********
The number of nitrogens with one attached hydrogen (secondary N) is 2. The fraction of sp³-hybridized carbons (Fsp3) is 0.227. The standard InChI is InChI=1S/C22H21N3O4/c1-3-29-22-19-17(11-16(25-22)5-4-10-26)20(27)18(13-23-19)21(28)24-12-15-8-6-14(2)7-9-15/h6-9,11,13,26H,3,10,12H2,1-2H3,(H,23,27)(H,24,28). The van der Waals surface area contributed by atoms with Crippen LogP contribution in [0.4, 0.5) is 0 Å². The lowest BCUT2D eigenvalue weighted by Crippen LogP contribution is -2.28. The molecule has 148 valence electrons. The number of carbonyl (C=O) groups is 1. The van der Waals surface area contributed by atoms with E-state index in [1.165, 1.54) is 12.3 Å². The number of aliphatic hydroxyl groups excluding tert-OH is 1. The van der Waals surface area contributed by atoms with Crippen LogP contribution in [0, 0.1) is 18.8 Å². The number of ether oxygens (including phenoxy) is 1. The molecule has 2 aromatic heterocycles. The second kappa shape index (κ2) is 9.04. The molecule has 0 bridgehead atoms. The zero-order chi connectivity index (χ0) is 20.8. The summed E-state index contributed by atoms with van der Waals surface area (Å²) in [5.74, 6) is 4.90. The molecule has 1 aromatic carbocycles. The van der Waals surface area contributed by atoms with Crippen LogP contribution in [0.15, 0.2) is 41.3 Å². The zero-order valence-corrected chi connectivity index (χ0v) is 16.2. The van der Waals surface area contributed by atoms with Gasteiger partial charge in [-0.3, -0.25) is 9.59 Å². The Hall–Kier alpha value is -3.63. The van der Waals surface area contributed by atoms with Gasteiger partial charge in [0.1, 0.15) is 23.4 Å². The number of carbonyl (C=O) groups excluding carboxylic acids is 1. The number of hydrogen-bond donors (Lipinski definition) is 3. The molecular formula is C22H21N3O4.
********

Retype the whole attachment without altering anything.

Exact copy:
The number of nitrogens with one attached hydrogen (secondary N) is 2. The fraction of sp³-hybridized carbons (Fsp3) is 0.227. The standard InChI is InChI=1S/C22H21N3O4/c1-3-29-22-19-17(11-16(25-22)5-4-10-26)20(27)18(13-23-19)21(28)24-12-15-8-6-14(2)7-9-15/h6-9,11,13,26H,3,10,12H2,1-2H3,(H,23,27)(H,24,28). The van der Waals surface area contributed by atoms with Crippen LogP contribution in [0.4, 0.5) is 0 Å². The lowest BCUT2D eigenvalue weighted by Crippen LogP contribution is -2.28. The molecule has 148 valence electrons. The number of carbonyl (C=O) groups is 1. The van der Waals surface area contributed by atoms with E-state index in [1.165, 1.54) is 12.3 Å². The number of aliphatic hydroxyl groups excluding tert-OH is 1. The van der Waals surface area contributed by atoms with Crippen LogP contribution in [0, 0.1) is 18.8 Å². The number of ether oxygens (including phenoxy) is 1. The molecule has 2 aromatic heterocycles. The second kappa shape index (κ2) is 9.04. The molecule has 0 bridgehead atoms. The zero-order chi connectivity index (χ0) is 20.8. The summed E-state index contributed by atoms with van der Waals surface area (Å²) in [5.74, 6) is 4.90. The molecule has 1 aromatic carbocycles. The van der Waals surface area contributed by atoms with Crippen LogP contribution in [0.15, 0.2) is 41.3 Å². The zero-order valence-corrected chi connectivity index (χ0v) is 16.2. The van der Waals surface area contributed by atoms with Gasteiger partial charge in [-0.3, -0.25) is 9.59 Å². The Hall–Kier alpha value is -3.63. The van der Waals surface area contributed by atoms with Gasteiger partial charge in [0.1, 0.15) is 23.4 Å². The number of carbonyl (C=O) groups excluding carboxylic acids is 1. The number of hydrogen-bond donors (Lipinski definition) is 3. The molecular formula is C22H21N3O4.